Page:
IMR Press / EJGO / Volume 31 / Issue 6 / pii/1630990949500-1566700467

European Journal of Gynaecological Oncology (EJGO) is published by IMR Press from Volume 40 Issue 1 (2019). Previous articles were published by another publisher on a subscription basis, and they are hosted by IMR Press on as a courtesy and upon agreement with S.O.G.

Open Access Case Report
Retroperitoneal mass with ischiorectal fossa extension: diagnosis, clinical features and surgical approach. A literature review starting from a rare clinical case of primary retroperitoneal dermoid cyst
Show Less
1 Department of Obstetrics and Gynecology, University of Ljubljana, Ljubljana (Slovenia)
2 Department of Obstetrics and Gynecology, University of Parma, Parma (Italy)
Eur. J. Gynaecol. Oncol. 2010, 31(6), 709–713;
Published: 10 December 2010

Background: Primary retroperitoneal teratomas are rare and occur mostly in the sacrococcygeal area of children. They constitute less than 4% of all extragonadal teratomas with less than 120 cases having been reported, and only partly described in the retroperitoneum of adults. We describe an unusual case of a paravescical teratoma with ischio-rectal extension and its successful surgical management. Clinical case: A 24-year-old female was referred to our hospital with a history of pelvic pain, pressure and evidence of a pelvic-perineal tumor. Serial work-up disclosed a mass in the left paravesical fossa that bulged out through the levator-ani muscle, in the left ischial-rectal fossa, altering the symmetry of the gluteal/perineal region. At surgery a cystic tumor, consistent with a dermoid, was completely excised from the left paravesical fossa by means of a laparotomic approach. Pathological examination revealed a mature cystic teratoma. The postoperative course was smooth and the patient was doing well at two-year followup. Conclusion: This is the second reported case of paravesical dermoid cyst with ischio-rectal extension through the levator-ani muscle. Retroperitoneal teratomas are rare and difficult to early diagnose because of non specific signs and symptoms and should be considered in the differential diagnosis of a pelvic mass in adults. Solid and cystic morphology, fat signal and areas of calcification are some of the helpful features in diagnosing this neoplasia. Once the diagnosis is made, surgical removal is indispensable because of the indeterminate course of the disease. Prognosis depends on the histologic nature of teratoma. Patients with complete resection of benign teratoma have an excellent prognosis. Malignant teratomas, either with germ cell elements or with somatic elements, have a poor outcome.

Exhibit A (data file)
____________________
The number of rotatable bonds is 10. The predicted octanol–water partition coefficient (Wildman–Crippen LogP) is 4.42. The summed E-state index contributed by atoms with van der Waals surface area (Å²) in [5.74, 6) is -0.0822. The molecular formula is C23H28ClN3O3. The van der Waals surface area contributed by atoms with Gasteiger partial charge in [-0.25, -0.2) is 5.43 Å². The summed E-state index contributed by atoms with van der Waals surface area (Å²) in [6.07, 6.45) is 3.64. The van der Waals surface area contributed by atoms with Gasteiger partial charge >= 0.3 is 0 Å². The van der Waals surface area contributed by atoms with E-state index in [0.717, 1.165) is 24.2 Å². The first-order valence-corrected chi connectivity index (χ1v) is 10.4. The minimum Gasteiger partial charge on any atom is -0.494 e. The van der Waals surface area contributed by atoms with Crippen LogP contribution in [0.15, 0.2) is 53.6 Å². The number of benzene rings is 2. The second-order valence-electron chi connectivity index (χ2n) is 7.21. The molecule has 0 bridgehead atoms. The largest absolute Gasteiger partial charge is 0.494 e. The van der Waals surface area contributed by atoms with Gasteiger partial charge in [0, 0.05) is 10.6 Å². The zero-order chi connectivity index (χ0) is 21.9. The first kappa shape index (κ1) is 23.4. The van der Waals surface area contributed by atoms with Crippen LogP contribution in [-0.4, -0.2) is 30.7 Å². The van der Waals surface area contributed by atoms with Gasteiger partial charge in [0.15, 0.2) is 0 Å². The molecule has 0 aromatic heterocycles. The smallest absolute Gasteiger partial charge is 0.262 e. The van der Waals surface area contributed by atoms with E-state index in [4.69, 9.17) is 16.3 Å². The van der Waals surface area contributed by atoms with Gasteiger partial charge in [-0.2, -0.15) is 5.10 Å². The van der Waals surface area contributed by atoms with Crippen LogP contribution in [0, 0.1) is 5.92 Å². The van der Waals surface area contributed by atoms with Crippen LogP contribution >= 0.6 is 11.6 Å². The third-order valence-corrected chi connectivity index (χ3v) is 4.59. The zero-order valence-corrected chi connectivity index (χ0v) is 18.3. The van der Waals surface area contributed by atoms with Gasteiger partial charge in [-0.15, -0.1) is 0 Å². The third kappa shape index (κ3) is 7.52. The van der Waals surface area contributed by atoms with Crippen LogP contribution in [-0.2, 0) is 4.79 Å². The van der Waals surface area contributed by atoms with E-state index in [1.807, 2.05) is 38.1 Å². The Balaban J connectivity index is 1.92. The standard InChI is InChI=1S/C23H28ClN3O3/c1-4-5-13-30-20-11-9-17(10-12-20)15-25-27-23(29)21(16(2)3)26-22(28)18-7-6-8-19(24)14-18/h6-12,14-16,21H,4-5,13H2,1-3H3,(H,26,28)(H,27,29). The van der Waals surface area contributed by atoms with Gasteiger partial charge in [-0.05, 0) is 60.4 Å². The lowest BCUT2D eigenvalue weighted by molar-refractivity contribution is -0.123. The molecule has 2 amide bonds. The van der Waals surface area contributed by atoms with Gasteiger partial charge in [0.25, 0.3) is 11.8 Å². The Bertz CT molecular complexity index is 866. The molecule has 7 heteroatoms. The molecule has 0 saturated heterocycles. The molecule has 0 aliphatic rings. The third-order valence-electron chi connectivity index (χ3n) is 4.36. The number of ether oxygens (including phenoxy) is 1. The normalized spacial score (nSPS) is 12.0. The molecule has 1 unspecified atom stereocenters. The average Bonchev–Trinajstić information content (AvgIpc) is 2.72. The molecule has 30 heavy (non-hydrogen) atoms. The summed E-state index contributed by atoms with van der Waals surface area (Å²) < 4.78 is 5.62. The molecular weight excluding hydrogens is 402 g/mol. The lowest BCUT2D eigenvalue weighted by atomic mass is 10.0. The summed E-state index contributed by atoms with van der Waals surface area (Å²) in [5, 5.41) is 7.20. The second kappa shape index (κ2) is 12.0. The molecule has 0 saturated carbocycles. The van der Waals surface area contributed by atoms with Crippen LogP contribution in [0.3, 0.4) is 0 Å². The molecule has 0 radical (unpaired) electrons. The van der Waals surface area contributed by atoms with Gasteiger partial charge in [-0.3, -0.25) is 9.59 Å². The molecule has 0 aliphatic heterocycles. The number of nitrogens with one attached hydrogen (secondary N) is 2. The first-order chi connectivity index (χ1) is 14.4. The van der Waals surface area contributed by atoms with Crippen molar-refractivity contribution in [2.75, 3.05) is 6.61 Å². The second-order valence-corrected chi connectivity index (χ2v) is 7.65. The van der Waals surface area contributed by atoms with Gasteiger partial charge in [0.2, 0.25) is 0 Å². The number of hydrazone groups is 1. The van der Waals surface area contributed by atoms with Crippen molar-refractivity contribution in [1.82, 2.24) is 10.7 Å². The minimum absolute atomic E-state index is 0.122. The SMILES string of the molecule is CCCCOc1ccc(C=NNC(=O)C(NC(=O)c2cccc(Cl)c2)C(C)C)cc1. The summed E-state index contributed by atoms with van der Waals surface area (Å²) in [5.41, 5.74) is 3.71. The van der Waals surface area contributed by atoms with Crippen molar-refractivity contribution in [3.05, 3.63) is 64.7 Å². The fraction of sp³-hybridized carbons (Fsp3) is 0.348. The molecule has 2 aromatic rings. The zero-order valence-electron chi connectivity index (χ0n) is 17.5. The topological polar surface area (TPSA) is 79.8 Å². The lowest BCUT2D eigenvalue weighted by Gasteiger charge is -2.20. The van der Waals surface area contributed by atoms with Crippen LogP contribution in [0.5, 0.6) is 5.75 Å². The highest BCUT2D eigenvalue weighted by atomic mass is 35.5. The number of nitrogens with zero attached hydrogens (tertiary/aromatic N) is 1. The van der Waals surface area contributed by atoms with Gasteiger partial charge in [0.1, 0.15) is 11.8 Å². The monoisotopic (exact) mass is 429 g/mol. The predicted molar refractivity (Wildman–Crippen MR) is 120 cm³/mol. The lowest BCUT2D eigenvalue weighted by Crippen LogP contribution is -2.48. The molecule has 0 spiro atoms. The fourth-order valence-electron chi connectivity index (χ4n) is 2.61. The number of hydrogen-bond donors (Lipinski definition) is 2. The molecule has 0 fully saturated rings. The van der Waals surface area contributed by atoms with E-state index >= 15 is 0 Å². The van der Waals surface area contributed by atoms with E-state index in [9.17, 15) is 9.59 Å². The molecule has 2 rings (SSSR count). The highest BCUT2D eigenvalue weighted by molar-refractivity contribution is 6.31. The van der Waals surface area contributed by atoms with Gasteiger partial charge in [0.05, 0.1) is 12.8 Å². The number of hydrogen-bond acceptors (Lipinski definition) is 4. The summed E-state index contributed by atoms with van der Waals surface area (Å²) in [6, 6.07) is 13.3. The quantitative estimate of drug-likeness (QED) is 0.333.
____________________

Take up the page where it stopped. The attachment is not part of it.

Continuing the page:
Dermoid cyst
Mature/immature cystic teratoma
Retroperitoneal neoplasms
Paravesical fossa tumors
Ischiorectal fossa
Back to top